A PE is capable of processing a packet, wherein the process may involve in a series of steps, such as CAM key generation, UDP checksum, CRC calculation, CAM result processing, sequence number generation, and so on. As mentioned earlier, processing elements can be divided into multiple context processing components or elements, wherein each context processing component is configured to complete its task(s) within one context period, which, in one example, is 108 clock cycles. RISC processor of FG context processing component 321, for instance, has up to 108 clock cycles to process bit/byte wise packet data. While LU context processing component 322 generates a CAM key in accordance with a packet header, ID context processing component 323 provides CRC, UDP, and Sha checksum calculation. BG context processing component 324 provides result processing and some other functions such as memory resetting as well as packet outputting.
It should be noted that each packet goes through each context to finish lookup cycle. Once a PE is done with processing a packet in a context, the PE starts to process another packet for the same context while present packet enters into the next context. The exemplary embodiment of processing device configures each PE as multiple “virtual” engines or multi-contexts or multiple context processing components. To increase throughput of packet processing, the exemplary processing device employs each engine as four (4) “virtual” engines or contexts. Each context or context processing component has its own configurable registers and memory to process a packet. It should be noted that each PE is configured to do many processing functions.
During an operation, a processing device includes a network processor having 36 PEs or engines, wherein the device can process 36×4(context)=144 packets in parallel. A packet, for instance, may take 144(packets)×6 (packet enters every 6 cycle)=864 clock cycles to process, which includes two (2) lookup cycles. In the event that some packets need additional lookup(s) to complete its lookup cycle, the device backpressures or instructs the receiving buffer not to send additional packet until the current packet is processed. The processing device, in one embodiment, is capable of processing packets at every six cycles as long as each packet requires two or less lookup cycles to complete its routing.
The PE includes a FG context processing component 406, a LU context processing component 408, an ID context processing component 410, and a BG context processing component 412. It does not alter the concept of the embodiment(s) of the present invention if additional context processing components are added to or removed from the PE. FG context processing component 406 further includes one or more digital processing elements capable of processing header information including bit/byte wise manipulation. For instance, a lookup key may be generated in accordance with at least a portion of header information. FG context processing component 406, for example, receives a packet header such as packet 0 of packet stream 402 at T1 and subsequently generates a FG context result in response to the packet header. After generating the FG context result, it is stored in a memory component 414 before the end of T1. The FG context result, in one example, includes information relating to a partially processed packet header, such as information relating to a processed FG context. It should be noted that T1, T2, T3, and T4, for example, may last 108 clock cycles. In an alternative embodiment, FG context processing component 406 is coupled to a memory or a context memory for receiving new packets.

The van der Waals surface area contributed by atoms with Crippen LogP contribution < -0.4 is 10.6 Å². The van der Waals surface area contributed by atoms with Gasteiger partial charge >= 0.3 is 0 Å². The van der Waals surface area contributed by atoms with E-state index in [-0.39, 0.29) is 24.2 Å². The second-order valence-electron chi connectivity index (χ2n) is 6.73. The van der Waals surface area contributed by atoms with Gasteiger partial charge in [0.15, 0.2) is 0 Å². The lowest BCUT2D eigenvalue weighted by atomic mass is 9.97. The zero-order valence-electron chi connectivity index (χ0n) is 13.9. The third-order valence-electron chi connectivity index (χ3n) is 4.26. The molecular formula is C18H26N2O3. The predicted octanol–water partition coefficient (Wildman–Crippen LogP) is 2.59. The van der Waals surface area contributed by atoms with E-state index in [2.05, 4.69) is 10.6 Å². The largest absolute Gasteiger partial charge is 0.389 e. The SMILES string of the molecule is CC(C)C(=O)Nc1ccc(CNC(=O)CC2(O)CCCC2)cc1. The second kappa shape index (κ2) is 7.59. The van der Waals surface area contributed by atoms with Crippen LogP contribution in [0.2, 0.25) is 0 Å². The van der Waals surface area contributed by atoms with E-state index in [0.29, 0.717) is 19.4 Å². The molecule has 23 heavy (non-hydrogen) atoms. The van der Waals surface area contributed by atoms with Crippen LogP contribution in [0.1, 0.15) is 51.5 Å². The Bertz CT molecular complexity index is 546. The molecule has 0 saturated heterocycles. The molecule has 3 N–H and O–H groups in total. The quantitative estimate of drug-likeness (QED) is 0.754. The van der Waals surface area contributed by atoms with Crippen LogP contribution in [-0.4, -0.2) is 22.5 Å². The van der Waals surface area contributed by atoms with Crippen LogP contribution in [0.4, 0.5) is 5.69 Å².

At T2, LU context processing component 408 fetches the FG context result (context 0 partially processed packet), which is partially processed by FG context processing component 406, from memory component 414 and produces a LU context result in response to the FG context result. After generating the LU context result, it is stored in memory component 416 (in context 0 part of physical memory) before the end of T2. LU context processing component 408, in one embodiment, is configured to generate a sequence number for tracking the packet. It should be noted that memory components 414, 416, and 418 could be the same storage memory separated by context sections such as context memory 0, 1, 2, and so on. In one aspect, context memory 1 is designated to packet 1 while context memory 2 is designated to packet 2. For, example, memory component 414 may contain multiple context sections wherein space 0 indicates context memory 0 while space 1 indicates context memory 1.
At T3, ID context processing component 410 obtains the LU context result, which is partially processed by FG and LU context processing components 406-408, from memory component 416 and generates an ID context result in response to the LU context result. After generating the ID context result, it is stored in memory component 418 before the end of T3. ID context processing component 410, in one embodiment, is configured to perform a checksum using UDP, CRC, or Sha calculation depending on the packet protocol. It should be noted that ID context processing component 410 may include additional logic blocks and perform additional function(s) accordingly.
At T4, BG context processing component 412 fetches the ID context result, which is partially processed by FG, LU, and ID context processing components 406-410, from memory component 418 and generates a processed packet in response to the ID context result. The processed packet is subsequently forwarded to an output buffer or delay line. BG context processing component 412, in one embodiment, is configured to perform CAM result processing, packet outputting, memory resetting, and so on. In an alternative embodiment, the result generated by BG context processing component 412 is stored in a memory component or context memory, not shown in